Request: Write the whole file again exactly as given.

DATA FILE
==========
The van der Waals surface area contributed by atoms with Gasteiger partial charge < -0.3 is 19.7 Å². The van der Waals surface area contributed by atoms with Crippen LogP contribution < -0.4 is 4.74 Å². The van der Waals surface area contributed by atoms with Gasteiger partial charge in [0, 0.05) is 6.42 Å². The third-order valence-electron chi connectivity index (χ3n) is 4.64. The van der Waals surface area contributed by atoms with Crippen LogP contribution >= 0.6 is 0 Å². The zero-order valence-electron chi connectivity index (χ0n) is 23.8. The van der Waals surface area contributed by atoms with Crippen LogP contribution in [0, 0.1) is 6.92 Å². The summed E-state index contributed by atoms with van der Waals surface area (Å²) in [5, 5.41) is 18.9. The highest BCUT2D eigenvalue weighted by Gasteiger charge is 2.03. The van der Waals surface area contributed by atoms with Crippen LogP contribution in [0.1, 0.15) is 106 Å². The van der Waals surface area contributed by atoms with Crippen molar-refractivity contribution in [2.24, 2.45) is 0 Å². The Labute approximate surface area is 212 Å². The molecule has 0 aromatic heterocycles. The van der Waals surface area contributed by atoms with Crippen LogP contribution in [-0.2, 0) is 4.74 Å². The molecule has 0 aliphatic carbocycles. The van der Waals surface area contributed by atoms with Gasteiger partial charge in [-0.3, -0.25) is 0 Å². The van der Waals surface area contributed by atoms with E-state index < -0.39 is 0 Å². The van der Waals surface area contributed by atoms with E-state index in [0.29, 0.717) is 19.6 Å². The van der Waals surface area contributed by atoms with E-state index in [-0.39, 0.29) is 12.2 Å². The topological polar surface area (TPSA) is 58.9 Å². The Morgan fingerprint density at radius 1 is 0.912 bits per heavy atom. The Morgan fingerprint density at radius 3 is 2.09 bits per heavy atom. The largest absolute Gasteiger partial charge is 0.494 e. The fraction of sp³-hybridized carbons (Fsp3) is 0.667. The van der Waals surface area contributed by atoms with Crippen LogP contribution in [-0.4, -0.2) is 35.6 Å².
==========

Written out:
The van der Waals surface area contributed by atoms with Gasteiger partial charge < -0.3 is 19.7 Å². The van der Waals surface area contributed by atoms with Crippen LogP contribution < -0.4 is 4.74 Å². The van der Waals surface area contributed by atoms with Gasteiger partial charge in [0, 0.05) is 6.42 Å². The third-order valence-electron chi connectivity index (χ3n) is 4.64. The van der Waals surface area contributed by atoms with Crippen LogP contribution >= 0.6 is 0 Å². The zero-order valence-electron chi connectivity index (χ0n) is 23.8. The van der Waals surface area contributed by atoms with Crippen LogP contribution in [0, 0.1) is 6.92 Å². The summed E-state index contributed by atoms with van der Waals surface area (Å²) in [5, 5.41) is 18.9. The highest BCUT2D eigenvalue weighted by Gasteiger charge is 2.03. The van der Waals surface area contributed by atoms with Crippen LogP contribution in [0.1, 0.15) is 106 Å². The van der Waals surface area contributed by atoms with Crippen molar-refractivity contribution in [2.24, 2.45) is 0 Å². The Labute approximate surface area is 212 Å². The molecule has 0 aromatic heterocycles. The van der Waals surface area contributed by atoms with Crippen LogP contribution in [-0.2, 0) is 4.74 Å². The molecule has 0 aliphatic carbocycles. The van der Waals surface area contributed by atoms with Gasteiger partial charge in [-0.3, -0.25) is 0 Å². The van der Waals surface area contributed by atoms with E-state index < -0.39 is 0 Å². The van der Waals surface area contributed by atoms with E-state index in [0.29, 0.717) is 19.6 Å². The van der Waals surface area contributed by atoms with E-state index in [-0.39, 0.29) is 12.2 Å². The topological polar surface area (TPSA) is 58.9 Å². The Morgan fingerprint density at radius 1 is 0.912 bits per heavy atom. The Morgan fingerprint density at radius 3 is 2.09 bits per heavy atom. The largest absolute Gasteiger partial charge is 0.494 e. The fraction of sp³-hybridized carbons (Fsp3) is 0.667. The van der Waals surface area contributed by atoms with Crippen LogP contribution in [-0.4, -0.2) is 35.6 Å².